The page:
micromanufacturing: that's what the kids are calling it now

The Globe and Mail's Report on Business has a good intro article yesterday about what they're calling The Industrial Revolution 2.0: "micromanufacturing" instead of manufacturing on a large scale.

Welcome to the Industrial Revolution 2.0. The last wave of North American manufacturing died off in the ’80s and ’90s, when manual-labour work decamped for the rock-bottom wages of developing countries like China. Between 2004 and 2008, one in seven Canadian manufacturing jobs disappeared. Over the past decade, the United States lost close to one-quarter of its jobs in the manufacturing sector. And the old paradigm isn’t coming back. We are increasingly becoming a society that consumes but does not make. Companies like Etsy, however, herald an interesting shift: Call it micromanufacturing. Advances in technology mean that small firms—literally mom-and-pop shops—can design products and take them to the global market, sometimes in a matter of hours.

I'm not sure if "micromanufacturing" is the best term to use. To me, it seems reverse-engineered: going from the industrial back down (in scale) to the original source that that industry was founded on... It's like saying that growing your own vegetables is "micro-farming" or that cooking your own food is "micro-restauranteuring" or something.... Personally, I prefer the terms such as "handmade", "crafting" or simply "creating" or "making" - regardless of scale. In any case, I do like this part that quotes Obama's support of creativity and making stuff yourself:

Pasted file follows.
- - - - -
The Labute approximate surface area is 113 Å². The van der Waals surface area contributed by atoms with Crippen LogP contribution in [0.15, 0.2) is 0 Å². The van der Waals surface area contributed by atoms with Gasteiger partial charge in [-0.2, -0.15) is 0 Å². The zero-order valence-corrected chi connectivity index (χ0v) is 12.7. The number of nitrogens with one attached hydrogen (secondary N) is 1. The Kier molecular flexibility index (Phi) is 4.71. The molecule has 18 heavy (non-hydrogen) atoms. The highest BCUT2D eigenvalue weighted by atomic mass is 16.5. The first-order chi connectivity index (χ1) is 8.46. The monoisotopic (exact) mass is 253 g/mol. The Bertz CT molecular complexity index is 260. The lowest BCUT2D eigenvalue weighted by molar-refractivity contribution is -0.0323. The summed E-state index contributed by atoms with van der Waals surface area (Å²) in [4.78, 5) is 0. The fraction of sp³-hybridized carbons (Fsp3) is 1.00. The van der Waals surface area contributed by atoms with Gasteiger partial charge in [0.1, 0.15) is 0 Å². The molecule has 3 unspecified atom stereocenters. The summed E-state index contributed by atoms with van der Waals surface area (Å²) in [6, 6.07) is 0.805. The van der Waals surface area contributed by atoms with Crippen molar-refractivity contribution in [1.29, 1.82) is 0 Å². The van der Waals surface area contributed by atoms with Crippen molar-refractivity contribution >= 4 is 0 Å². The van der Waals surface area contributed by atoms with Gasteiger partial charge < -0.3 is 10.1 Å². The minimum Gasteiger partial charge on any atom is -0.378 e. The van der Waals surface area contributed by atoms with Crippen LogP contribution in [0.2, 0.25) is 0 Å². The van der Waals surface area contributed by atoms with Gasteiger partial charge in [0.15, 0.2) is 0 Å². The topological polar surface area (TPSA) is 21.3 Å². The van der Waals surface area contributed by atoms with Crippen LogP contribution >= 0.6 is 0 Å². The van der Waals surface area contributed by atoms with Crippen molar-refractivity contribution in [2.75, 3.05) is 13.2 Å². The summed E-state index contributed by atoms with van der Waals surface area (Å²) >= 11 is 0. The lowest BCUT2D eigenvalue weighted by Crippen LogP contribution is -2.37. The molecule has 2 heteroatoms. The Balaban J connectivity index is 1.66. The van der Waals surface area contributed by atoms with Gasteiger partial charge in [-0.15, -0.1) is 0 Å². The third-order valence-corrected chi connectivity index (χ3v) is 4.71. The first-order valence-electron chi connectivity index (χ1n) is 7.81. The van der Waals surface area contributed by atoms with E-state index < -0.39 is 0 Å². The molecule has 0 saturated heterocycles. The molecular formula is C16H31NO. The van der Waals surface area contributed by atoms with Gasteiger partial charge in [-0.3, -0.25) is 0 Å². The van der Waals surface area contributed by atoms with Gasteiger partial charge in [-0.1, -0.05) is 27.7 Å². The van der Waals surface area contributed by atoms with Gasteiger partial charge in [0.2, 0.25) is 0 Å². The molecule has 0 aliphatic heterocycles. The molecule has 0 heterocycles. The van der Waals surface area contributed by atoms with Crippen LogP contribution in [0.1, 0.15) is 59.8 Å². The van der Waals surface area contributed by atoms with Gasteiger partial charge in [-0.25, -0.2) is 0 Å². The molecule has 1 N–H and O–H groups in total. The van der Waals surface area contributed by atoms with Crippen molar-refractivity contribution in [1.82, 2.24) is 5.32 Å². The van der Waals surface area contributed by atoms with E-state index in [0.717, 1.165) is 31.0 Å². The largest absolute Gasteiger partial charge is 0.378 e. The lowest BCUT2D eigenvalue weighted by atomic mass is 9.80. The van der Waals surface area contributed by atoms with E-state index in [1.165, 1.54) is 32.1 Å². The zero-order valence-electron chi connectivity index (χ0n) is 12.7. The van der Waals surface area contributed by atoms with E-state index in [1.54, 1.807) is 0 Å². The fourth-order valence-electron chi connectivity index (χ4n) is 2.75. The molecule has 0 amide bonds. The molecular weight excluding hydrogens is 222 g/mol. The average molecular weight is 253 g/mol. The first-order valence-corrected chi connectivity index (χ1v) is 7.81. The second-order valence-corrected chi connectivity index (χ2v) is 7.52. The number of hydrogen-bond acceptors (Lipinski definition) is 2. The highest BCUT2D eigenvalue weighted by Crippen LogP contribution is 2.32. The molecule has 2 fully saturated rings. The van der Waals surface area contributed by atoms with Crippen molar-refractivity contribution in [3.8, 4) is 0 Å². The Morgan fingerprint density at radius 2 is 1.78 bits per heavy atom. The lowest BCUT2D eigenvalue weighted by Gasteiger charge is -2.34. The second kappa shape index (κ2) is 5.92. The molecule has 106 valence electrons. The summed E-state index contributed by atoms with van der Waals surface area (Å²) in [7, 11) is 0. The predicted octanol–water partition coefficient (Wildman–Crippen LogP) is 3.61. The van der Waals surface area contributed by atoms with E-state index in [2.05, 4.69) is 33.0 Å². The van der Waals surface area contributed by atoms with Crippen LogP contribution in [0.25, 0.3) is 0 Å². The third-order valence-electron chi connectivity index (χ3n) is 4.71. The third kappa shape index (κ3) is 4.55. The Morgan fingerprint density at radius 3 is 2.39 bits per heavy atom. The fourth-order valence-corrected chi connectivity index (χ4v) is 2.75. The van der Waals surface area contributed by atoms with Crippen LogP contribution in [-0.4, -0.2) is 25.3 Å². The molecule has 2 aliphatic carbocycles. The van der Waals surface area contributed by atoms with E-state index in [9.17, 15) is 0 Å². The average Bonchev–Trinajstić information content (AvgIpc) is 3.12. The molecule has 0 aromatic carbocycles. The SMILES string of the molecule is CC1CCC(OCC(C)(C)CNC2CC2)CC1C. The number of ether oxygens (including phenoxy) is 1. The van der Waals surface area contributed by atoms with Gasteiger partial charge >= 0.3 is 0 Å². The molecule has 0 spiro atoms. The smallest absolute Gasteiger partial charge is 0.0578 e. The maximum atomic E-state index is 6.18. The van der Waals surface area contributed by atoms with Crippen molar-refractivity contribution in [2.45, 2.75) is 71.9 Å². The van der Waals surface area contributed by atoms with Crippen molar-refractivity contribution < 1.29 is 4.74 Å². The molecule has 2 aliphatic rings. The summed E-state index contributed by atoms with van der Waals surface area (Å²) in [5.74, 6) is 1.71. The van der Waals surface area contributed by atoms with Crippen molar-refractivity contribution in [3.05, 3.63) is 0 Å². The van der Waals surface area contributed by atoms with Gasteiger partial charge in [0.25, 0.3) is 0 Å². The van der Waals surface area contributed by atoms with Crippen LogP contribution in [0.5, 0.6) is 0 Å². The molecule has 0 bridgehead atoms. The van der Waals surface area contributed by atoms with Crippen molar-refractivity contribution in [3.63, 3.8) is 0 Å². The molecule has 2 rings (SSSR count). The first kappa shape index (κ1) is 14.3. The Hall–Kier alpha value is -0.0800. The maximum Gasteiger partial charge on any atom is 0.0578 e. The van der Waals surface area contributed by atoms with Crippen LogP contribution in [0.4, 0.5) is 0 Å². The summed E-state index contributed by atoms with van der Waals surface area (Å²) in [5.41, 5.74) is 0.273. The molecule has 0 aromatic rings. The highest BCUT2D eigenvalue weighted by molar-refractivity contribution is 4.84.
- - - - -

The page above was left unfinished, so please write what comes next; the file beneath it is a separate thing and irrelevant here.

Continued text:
In a recent speech to the National Academy of Sciences in Washington, President Barack Obama implored Americans to “create, build and invent—to be makers of things, not just consumers of things.” Economists have argued for years that manufacturing was never coming back to North America. But maybe they’ve been looking in the wrong place. The next industrial revolution isn’t happening on the shop floor—it’s happening at the kitchen table.

I also appreciated the fact that the article not only featured companies like Etsy and Ponoko, they also highlighted a local Langley crafter Groovy Glass Girl (also on Etsy). I have one of her necklaces, it's pink and silver and lovely.

Pictured here: Groovy Glass Girl's 'Freedom' fused glass pendant.

Rachael  – (May 29, 2009)  

I have one of her necklaces too. Mine is green and blue.

Hawk and Weasel  – (June 07, 2009)  

I kind of like the word micromanufacturing...;) Sounds systematic and modern but still crafty and friendly, but not just old and random like "craft". Makes me think of good quality shoemakers or something.

And love the Obama quote. (Thinking of where I can print it.) Thanks for posting that!

kat grand  – (January 18, 2013)  

I certainly agreed with the word "micromanufacturing" in this new era everyone try to produce quantity instead of quality so it takes a real good company to produce both quality and quantity at the same time.

Greg Mclardie  – (February 07, 2013)  

I surely agreed that no matter what product that have been produce we should really consider the quality of it instead focusing on the quantity of how many people using the product because of cheaper but without quality and in this new era of technologies "micromanufacturing" certainly plays a big role. Greg Mclardie

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